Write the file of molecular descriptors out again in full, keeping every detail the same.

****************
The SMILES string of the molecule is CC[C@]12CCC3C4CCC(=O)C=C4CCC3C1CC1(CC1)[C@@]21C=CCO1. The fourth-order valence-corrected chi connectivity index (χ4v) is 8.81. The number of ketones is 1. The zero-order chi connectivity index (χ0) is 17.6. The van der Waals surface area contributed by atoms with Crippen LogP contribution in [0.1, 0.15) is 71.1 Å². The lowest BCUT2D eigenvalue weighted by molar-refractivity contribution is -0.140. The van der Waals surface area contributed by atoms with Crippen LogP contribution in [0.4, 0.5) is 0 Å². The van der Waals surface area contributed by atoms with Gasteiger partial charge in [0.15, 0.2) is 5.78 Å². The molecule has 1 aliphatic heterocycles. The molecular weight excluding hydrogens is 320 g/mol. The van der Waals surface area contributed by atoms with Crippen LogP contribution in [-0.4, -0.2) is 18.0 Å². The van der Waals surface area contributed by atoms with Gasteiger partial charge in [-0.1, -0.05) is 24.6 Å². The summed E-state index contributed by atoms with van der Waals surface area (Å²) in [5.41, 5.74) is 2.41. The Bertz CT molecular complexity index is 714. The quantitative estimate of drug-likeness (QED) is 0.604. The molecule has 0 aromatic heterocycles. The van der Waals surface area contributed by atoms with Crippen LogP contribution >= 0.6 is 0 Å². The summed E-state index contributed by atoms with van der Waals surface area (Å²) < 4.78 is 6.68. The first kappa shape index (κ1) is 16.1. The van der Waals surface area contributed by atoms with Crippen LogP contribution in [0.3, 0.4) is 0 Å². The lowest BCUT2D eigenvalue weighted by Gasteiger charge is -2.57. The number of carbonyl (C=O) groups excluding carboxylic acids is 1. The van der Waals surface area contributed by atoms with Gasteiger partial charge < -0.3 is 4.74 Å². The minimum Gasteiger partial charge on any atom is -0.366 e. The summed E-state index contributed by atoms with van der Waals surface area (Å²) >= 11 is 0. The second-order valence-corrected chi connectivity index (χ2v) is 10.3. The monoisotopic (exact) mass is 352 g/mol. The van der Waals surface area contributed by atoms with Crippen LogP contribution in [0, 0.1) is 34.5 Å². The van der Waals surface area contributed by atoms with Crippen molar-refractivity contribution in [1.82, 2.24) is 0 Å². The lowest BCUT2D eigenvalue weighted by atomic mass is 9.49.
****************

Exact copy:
The SMILES string of the molecule is CC[C@]12CCC3C4CCC(=O)C=C4CCC3C1CC1(CC1)[C@@]21C=CCO1. The fourth-order valence-corrected chi connectivity index (χ4v) is 8.81. The number of ketones is 1. The zero-order chi connectivity index (χ0) is 17.6. The van der Waals surface area contributed by atoms with Crippen LogP contribution in [0.1, 0.15) is 71.1 Å². The lowest BCUT2D eigenvalue weighted by molar-refractivity contribution is -0.140. The van der Waals surface area contributed by atoms with Crippen LogP contribution in [0.4, 0.5) is 0 Å². The van der Waals surface area contributed by atoms with Gasteiger partial charge in [0.15, 0.2) is 5.78 Å². The molecule has 1 aliphatic heterocycles. The molecular weight excluding hydrogens is 320 g/mol. The van der Waals surface area contributed by atoms with Crippen LogP contribution in [-0.4, -0.2) is 18.0 Å². The van der Waals surface area contributed by atoms with Gasteiger partial charge in [-0.1, -0.05) is 24.6 Å². The summed E-state index contributed by atoms with van der Waals surface area (Å²) in [5.41, 5.74) is 2.41. The Bertz CT molecular complexity index is 714. The quantitative estimate of drug-likeness (QED) is 0.604. The molecule has 0 aromatic heterocycles. The van der Waals surface area contributed by atoms with Crippen LogP contribution >= 0.6 is 0 Å². The summed E-state index contributed by atoms with van der Waals surface area (Å²) < 4.78 is 6.68. The first kappa shape index (κ1) is 16.1. The van der Waals surface area contributed by atoms with Crippen LogP contribution in [0.3, 0.4) is 0 Å². The lowest BCUT2D eigenvalue weighted by Gasteiger charge is -2.57. The number of carbonyl (C=O) groups excluding carboxylic acids is 1. The van der Waals surface area contributed by atoms with Gasteiger partial charge < -0.3 is 4.74 Å². The minimum Gasteiger partial charge on any atom is -0.366 e. The summed E-state index contributed by atoms with van der Waals surface area (Å²) >= 11 is 0. The second-order valence-corrected chi connectivity index (χ2v) is 10.3. The monoisotopic (exact) mass is 352 g/mol. The van der Waals surface area contributed by atoms with Crippen LogP contribution in [0, 0.1) is 34.5 Å². The van der Waals surface area contributed by atoms with Crippen molar-refractivity contribution in [1.82, 2.24) is 0 Å². The lowest BCUT2D eigenvalue weighted by atomic mass is 9.49.